10th anniversary of the Human Rights Child Welfare Tribunal

Importance of this ruling for First Nations in Canada cannot be understated

By Carrier Sekani Family Services

In February of 2007, the First Nations Child and Family Caring Society (FNCFCS) and the Assembly of First Nations (AFN) filed a complaint, alleging that the Federal Department of Indigenous and Northern Affairs’ (INAC) provision of First Nation Child and Family service was inequitable and discriminatory under the Canadian Human Rights Act. The inequity in funding has been acknowledged by INAC through multiple reports, yet INAC has not created any meaningful or lasting change in the quality or quantity of funding services for First Nations on reserve. Today marks the 10th anniversary of the complaint being filed.

On January 26, 2016, the Canadian Human Rights Tribunal substantiated the claim that Canada had indeed racially discriminated against its own Citizens, and ordered the immediate cessation its discriminatory conduct. The ruling acknowledged that the Federal Government provision of First Nation child and family services was discriminatory due to the inequity of funding between children residing on reserve and those residing elsewhere.

The importance of this ruling for First Nations in Canada cannot be understated. It marked the first time in history that a developed Nation has faced allegations against racial discrimination against its own citizens.

Unfortunately to date, despite two orders of non-compliance by the Tribunal in April 2016 and in September 2016, Canada takes the position that it has complied with the orders. The parties and the Attorney General (on behalf of Canada) filed affidavits to support their positions in preparation for up and coming hearings to be held March 22-24, 2016. These transcripts are available in their entirety at www.fnwitness.ca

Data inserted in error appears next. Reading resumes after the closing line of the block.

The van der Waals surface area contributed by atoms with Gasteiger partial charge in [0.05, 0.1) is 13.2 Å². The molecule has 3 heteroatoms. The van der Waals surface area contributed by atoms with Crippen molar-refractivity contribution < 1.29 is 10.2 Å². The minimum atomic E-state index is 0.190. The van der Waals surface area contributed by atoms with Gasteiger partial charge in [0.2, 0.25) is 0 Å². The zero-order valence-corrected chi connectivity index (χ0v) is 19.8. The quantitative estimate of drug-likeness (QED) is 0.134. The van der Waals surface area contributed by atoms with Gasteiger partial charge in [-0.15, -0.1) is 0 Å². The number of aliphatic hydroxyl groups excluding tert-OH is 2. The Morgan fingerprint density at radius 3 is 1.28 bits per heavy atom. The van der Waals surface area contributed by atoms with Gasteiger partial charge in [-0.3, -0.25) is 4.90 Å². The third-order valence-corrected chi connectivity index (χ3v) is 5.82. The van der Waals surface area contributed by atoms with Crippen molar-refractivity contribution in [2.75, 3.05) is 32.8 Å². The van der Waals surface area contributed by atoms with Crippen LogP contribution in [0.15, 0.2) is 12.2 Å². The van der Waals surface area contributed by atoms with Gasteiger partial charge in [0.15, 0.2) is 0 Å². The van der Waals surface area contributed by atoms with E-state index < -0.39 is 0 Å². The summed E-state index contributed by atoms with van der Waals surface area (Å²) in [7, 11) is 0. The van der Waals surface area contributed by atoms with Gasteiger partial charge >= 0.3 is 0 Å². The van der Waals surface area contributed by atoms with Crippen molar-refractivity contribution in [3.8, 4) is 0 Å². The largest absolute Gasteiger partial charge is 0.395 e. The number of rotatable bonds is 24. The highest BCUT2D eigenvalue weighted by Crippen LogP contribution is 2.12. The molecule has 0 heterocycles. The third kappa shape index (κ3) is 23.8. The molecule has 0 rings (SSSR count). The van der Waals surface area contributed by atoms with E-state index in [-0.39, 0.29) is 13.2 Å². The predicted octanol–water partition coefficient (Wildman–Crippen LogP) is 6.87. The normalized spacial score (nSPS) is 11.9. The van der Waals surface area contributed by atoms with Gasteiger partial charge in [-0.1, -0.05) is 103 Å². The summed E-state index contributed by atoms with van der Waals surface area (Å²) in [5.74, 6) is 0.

In response to the 10th anniversary of filing, and the non-compliance proceedings, Chief Executive Officer of Carrier Sekani Family Services, Warner Adam stated, “We were hopeful that the new Federal Government would bring positive change to better the lives of First Nations children and families. The remedies we had hoped for are sadly still outstanding. This sends a clear message that the government does not stand by their claims to create a new relationship with First Nations, and establish equality for First Nations citizens.”

Carrier Sekani Family Services Executive Director of Child and Family Services, Co-Chair of the Provincial Aboriginal Delegated Agencies Forum and BC Board Member of the First Nation Child and Family Caring Society, said, “This was Canada’s chance to start righting the wrongs of the past in the spirit of truth and reconciliation. Canada has been known for their strong stand on Human Rights internationally, yet ignored the human rights of its own First Nations citizens. Our hope was that the ruling would change this, however efforts to date have fallen significantly short.”